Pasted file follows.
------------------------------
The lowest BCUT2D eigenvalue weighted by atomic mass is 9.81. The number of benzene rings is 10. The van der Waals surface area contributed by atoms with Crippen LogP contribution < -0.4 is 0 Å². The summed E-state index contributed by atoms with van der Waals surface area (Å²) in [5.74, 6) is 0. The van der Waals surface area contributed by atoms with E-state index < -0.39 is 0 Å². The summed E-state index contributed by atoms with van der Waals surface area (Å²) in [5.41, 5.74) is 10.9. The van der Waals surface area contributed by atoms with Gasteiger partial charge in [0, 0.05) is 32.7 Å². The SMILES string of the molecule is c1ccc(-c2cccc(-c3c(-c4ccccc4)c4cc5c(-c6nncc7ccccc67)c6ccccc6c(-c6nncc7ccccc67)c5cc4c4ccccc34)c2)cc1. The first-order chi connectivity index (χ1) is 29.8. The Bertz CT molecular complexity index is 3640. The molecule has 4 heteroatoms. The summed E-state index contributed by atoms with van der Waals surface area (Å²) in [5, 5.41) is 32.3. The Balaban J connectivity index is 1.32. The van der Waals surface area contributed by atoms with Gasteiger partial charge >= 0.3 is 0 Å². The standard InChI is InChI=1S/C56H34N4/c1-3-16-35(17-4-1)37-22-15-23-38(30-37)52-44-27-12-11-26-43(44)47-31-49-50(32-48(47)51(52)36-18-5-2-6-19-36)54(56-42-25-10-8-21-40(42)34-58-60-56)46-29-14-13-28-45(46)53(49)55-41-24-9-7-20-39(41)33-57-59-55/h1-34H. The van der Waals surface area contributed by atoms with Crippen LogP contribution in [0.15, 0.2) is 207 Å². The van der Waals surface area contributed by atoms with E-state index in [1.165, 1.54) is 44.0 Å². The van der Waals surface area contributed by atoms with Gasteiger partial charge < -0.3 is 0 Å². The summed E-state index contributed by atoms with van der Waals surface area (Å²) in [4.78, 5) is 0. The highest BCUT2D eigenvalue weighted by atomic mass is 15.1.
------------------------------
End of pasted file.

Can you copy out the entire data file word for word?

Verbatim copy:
The lowest BCUT2D eigenvalue weighted by atomic mass is 9.81. The number of benzene rings is 10. The van der Waals surface area contributed by atoms with Crippen LogP contribution < -0.4 is 0 Å². The summed E-state index contributed by atoms with van der Waals surface area (Å²) in [5.74, 6) is 0. The van der Waals surface area contributed by atoms with E-state index < -0.39 is 0 Å². The summed E-state index contributed by atoms with van der Waals surface area (Å²) in [5.41, 5.74) is 10.9. The van der Waals surface area contributed by atoms with Gasteiger partial charge in [0, 0.05) is 32.7 Å². The SMILES string of the molecule is c1ccc(-c2cccc(-c3c(-c4ccccc4)c4cc5c(-c6nncc7ccccc67)c6ccccc6c(-c6nncc7ccccc67)c5cc4c4ccccc34)c2)cc1. The first-order chi connectivity index (χ1) is 29.8. The Bertz CT molecular complexity index is 3640. The molecule has 4 heteroatoms. The summed E-state index contributed by atoms with van der Waals surface area (Å²) in [5, 5.41) is 32.3. The Balaban J connectivity index is 1.32. The van der Waals surface area contributed by atoms with Gasteiger partial charge >= 0.3 is 0 Å². The standard InChI is InChI=1S/C56H34N4/c1-3-16-35(17-4-1)37-22-15-23-38(30-37)52-44-27-12-11-26-43(44)47-31-49-50(32-48(47)51(52)36-18-5-2-6-19-36)54(56-42-25-10-8-21-40(42)34-58-60-56)46-29-14-13-28-45(46)53(49)55-41-24-9-7-20-39(41)33-57-59-55/h1-34H. The van der Waals surface area contributed by atoms with Crippen LogP contribution in [0.15, 0.2) is 207 Å². The van der Waals surface area contributed by atoms with E-state index in [1.165, 1.54) is 44.0 Å². The van der Waals surface area contributed by atoms with Gasteiger partial charge < -0.3 is 0 Å². The summed E-state index contributed by atoms with van der Waals surface area (Å²) in [4.78, 5) is 0. The highest BCUT2D eigenvalue weighted by atomic mass is 15.1.